Getting started in investing is a difficult concept if money hasn’t been a passion of yours, like it has for me…
I get that.
There a numerous studies available that suggest the number one reason people don’t invest in the stock or property markets is that they don’t know how.
The second most common reason is the belief that they don’t have enough money.
Do either of these resonate with you?
I read recently that a New-York City-based financial planner when speaking with the news service CNBC suggested that the average age of a financial adviser is 55.
He went on to say that there are more financial advisors over the sage of 70 than there are under 30.
This is creating a huge gap between the demographics of advisors and new investors who are not comfortable with the ageing advisors…
…and you know my thoughts about advisors anyway.
So what options are available for new investors to get started, even if you only have small amounts of money to begin with?
Here are four starter-friendly options that can get you started on your smartphone, for $100 or less.
Now I will openly declare that I know one of the owners of Stash and have been to their offices in New York to see the great things they are doing.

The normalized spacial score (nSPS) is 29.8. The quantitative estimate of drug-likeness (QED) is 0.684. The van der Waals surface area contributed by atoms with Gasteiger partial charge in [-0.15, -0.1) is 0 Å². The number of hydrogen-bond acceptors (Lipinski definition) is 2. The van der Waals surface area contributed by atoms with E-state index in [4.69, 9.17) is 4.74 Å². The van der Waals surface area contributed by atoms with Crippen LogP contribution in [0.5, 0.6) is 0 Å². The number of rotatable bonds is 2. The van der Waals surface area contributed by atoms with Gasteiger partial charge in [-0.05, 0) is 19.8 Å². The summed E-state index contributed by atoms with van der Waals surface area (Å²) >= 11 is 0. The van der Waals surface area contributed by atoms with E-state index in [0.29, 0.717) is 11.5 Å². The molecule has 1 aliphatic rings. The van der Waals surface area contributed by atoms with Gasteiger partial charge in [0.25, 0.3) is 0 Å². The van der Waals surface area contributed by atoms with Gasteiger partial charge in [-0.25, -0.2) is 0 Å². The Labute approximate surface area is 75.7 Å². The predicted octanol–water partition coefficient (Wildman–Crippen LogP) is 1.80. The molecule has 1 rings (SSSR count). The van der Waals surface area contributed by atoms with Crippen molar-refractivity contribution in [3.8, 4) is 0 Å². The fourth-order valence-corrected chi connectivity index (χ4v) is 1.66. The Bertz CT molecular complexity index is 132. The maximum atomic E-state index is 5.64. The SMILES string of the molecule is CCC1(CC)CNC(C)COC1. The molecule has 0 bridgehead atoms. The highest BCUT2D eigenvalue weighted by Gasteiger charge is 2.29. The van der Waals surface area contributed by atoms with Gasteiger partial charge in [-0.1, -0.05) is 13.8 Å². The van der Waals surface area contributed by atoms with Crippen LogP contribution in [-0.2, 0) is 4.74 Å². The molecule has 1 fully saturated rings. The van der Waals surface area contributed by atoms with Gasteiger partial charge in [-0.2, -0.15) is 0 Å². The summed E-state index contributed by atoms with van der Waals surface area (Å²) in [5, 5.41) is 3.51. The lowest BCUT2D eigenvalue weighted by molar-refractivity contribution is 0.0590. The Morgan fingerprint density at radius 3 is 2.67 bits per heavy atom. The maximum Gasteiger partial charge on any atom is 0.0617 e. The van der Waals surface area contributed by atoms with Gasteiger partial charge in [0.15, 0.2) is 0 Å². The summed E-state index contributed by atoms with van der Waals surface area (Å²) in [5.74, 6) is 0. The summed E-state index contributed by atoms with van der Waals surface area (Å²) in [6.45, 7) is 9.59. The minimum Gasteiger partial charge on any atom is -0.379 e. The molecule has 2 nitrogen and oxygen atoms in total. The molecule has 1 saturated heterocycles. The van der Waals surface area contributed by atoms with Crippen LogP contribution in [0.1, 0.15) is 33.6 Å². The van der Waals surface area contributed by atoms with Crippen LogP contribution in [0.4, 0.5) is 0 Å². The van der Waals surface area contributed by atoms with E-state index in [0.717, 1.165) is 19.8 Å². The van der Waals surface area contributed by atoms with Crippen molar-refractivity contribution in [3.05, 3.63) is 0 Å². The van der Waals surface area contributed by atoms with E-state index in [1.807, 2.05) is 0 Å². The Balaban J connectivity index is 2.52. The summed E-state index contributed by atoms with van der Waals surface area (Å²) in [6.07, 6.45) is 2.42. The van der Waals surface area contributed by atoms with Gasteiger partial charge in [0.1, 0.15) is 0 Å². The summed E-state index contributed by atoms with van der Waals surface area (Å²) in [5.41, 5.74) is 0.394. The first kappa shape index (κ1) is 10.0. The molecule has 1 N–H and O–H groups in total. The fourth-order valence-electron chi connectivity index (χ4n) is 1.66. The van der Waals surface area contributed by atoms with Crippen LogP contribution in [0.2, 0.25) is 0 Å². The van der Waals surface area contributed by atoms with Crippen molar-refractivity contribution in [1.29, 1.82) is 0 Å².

But having said that, Stash is not currently available to investors outside of the US.
It is however well worth having a look to compare it with the other options I will share below.
Stash is an app that directly targets new investors with low minimums and easy navigation. You simply choose a portfolio according to your interests.
While Robinhood (discussed below) lets you pick and choose the actual company you want to invest in, Stash functions more like an Exchange Traded Fund (ETF) or mutual fund.
Starting with as little as $5, users can pick from a batch of over 30 exchange-traded-funds curated by the company’s investment team.
As of recently, Stash had 850,000 accounts, with half a million investors joining the platform since January.
And get this: Nearly 90% percent of its users are first-time investors, according to Stash.